Are Taxes Lurking in Your Tax-Free Retirement Account?
By Laura Saunders
Investments in items like hedge funds, limited partnerships could lead to surprise tax bill
Fanny Handel, a retiree in Queens, N.Y., was stunned to receive a notice in 2015 telling her she owed $92,000 in taxes on her traditional individual retirement account. Like many Americans, she thought the account was tax-free.
But she was wrong. It is entirely possible to owe tax on a “tax-free” IRA or Roth IRA, even on an allowed investment.
Mrs. Handel’s tax bill sprang from a nontraditional asset in her account—several thousand units of a popular Kinder Morgan master limited partnership. She thought holding them in an IRA would shield her from taxes, but doing so raised her bill after a merger triggered levies for thousands of investors. Her final tax due dropped to $76,000 because of abated penalties and interest, she says.
Taxpayers should beware that as IRAs grow in size, so does the potential for taxes on these accounts if they have investments in alternative assets such as hedge funds, private-equity funds, limited partnerships, operating businesses and real estate.
Some IRA sponsors have stepped up attention to this issue. Fidelity Investments added a system to track taxable income in IRAs beginning in 2016, and the first notices will be going out this tax season, according to a spokesman.
The reason why there are taxes on an apparently tax-free account stems from Congress’s decision decades ago that nonprofits shouldn’t unfairly compete with taxable firms.
This means that if a nonprofit like a university owns a noodle business, then it must pay income tax on the “Unrelated Business Taxable Income,” or UBTI, from its noodles so that taxable noodle companies won’t suffer. (Noodle profits were the issue in a landmark case.) These UBTI rules apply to IRAs, as well as to hospitals and museums.
There is no tax if the IRA has interest, dividends and gains from the sale of stock, which is the income generated by most stocks, bonds, mutual funds, and ETFs.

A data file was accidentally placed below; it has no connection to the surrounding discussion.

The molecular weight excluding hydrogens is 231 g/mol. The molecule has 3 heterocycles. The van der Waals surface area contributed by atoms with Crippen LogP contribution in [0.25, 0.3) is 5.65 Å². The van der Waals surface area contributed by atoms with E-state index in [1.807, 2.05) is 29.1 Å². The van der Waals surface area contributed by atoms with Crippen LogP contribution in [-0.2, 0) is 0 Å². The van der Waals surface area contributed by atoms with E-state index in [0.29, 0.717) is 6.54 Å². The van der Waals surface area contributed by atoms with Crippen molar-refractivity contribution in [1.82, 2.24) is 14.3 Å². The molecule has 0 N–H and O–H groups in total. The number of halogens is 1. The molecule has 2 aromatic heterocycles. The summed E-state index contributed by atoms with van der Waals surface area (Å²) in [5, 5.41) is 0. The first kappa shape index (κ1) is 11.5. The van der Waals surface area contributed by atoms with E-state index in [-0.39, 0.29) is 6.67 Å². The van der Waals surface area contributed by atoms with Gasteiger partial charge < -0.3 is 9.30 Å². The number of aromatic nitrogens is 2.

But the rules do impose taxes when an IRA invests in operating businesses that pass profits and losses directly to the owners, such as partnerships and limited-liability companies. They also can tax IRA income that is debt-financed.
Here’s a simplified example. Say an IRA invests in a building on which there is debt. If the loan equals 50% of the property’s cost at the time, then 50% of the earnings, after deductions, would be considered taxable income to the IRA, says Warren Baker, a Seattle lawyer who advises wealthy investors about alternative assets in IRAs.
As more IRA owners look to invest in alternative assets for accounts large and small, here’s what to know.
--Ask before you invest. The time to find out about UBTI is up front. In general, a risk exists for investments that report results to the Internal Revenue Service on a Schedule K.
Smaller investors could have UBTI if they sink their IRAs into a profitable business. So could IRA owners, like Mrs. Handel, who invest in publicly traded partnerships—especially when units are sold.
Mr. Baker says there is wide variation in offerings to wealthy investors, because some are structured to avoid UBTI and others aren’t. “Sometimes it’s not even clear from the documents,” he says.
--Understand the tax bite. Because UBTI is taxed at trust rates, the top rate of 39.6% kicks in quickly—at $12,500 of income in 2017.
However, each IRA gets a UBTI exemption of $1,000. So if a saver has three traditional IRAs and a Roth IRA, he gets four exemptions.
If there is tax, be sure it is paid with IRA assets. If the account owner pays with outside funds, the entire IRA could become taxable.
--Find out who files. Tax on UBTI doesn’t go on the IRA owner’s individual return. Instead, the IRA must apply for its own taxpayer ID number, file a Form 990-T with the IRS, and pay the tax.
At some IRA providers, the account owner is responsible for the form and can choose a professional to prepare it. This group includes Pensco Trust Co., which is known for holding many large alternative-asset IRAs, and Equity Trust Co.
Others, including Fidelity, Vanguard Group, Charles Schwab Corp. and Robert W. Baird & Co., prepare and file 990-T forms based on documents they receive, and the IRA owner has less to do with the process.
--Figure out fees. Who pays for the preparation of a 990-T? This varies as well. Currently Vanguard, Schwab and Fidelity say they bear the cost of preparing the form they submit.
Baird, which has many accounts with MLP holdings, passes tax-prep costs through to the customer for tax-prep costs, and some other firms do this as well.
To read this article in the Wall Street Journal, click here.